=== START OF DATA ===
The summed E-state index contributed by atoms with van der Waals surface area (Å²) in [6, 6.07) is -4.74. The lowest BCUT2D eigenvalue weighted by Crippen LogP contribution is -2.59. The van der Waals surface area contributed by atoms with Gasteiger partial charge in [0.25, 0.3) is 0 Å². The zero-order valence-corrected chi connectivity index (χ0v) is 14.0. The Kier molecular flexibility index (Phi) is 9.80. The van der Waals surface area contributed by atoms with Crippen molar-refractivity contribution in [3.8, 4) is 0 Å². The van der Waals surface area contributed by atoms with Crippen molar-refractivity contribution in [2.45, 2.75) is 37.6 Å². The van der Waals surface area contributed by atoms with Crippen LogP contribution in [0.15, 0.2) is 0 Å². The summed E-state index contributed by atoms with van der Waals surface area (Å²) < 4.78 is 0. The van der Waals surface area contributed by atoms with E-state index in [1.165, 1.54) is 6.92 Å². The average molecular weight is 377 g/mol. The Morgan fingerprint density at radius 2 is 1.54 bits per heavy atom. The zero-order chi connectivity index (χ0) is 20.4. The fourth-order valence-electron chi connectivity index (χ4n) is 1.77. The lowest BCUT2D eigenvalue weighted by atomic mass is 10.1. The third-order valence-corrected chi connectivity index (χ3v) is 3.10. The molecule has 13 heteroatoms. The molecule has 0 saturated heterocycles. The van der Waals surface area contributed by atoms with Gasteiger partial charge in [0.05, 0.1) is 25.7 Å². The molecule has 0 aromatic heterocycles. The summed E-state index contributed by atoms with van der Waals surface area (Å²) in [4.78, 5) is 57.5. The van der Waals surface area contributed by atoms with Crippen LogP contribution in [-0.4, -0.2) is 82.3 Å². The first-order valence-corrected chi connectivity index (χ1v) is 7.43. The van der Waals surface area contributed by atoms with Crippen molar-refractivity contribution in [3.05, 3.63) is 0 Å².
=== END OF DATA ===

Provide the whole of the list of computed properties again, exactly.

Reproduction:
The summed E-state index contributed by atoms with van der Waals surface area (Å²) in [6, 6.07) is -4.74. The lowest BCUT2D eigenvalue weighted by Crippen LogP contribution is -2.59. The van der Waals surface area contributed by atoms with Gasteiger partial charge in [0.25, 0.3) is 0 Å². The zero-order valence-corrected chi connectivity index (χ0v) is 14.0. The Kier molecular flexibility index (Phi) is 9.80. The van der Waals surface area contributed by atoms with Crippen molar-refractivity contribution in [3.8, 4) is 0 Å². The van der Waals surface area contributed by atoms with Crippen molar-refractivity contribution in [2.45, 2.75) is 37.6 Å². The van der Waals surface area contributed by atoms with Crippen LogP contribution in [0.15, 0.2) is 0 Å². The summed E-state index contributed by atoms with van der Waals surface area (Å²) < 4.78 is 0. The van der Waals surface area contributed by atoms with E-state index in [1.165, 1.54) is 6.92 Å². The average molecular weight is 377 g/mol. The Morgan fingerprint density at radius 2 is 1.54 bits per heavy atom. The zero-order chi connectivity index (χ0) is 20.4. The fourth-order valence-electron chi connectivity index (χ4n) is 1.77. The lowest BCUT2D eigenvalue weighted by atomic mass is 10.1. The third-order valence-corrected chi connectivity index (χ3v) is 3.10. The molecule has 13 heteroatoms. The molecule has 0 saturated heterocycles. The van der Waals surface area contributed by atoms with Gasteiger partial charge in [0.05, 0.1) is 25.7 Å². The molecule has 0 aromatic heterocycles. The summed E-state index contributed by atoms with van der Waals surface area (Å²) in [4.78, 5) is 57.5. The van der Waals surface area contributed by atoms with Crippen LogP contribution in [-0.4, -0.2) is 82.3 Å². The first-order valence-corrected chi connectivity index (χ1v) is 7.43. The van der Waals surface area contributed by atoms with Crippen molar-refractivity contribution in [3.05, 3.63) is 0 Å².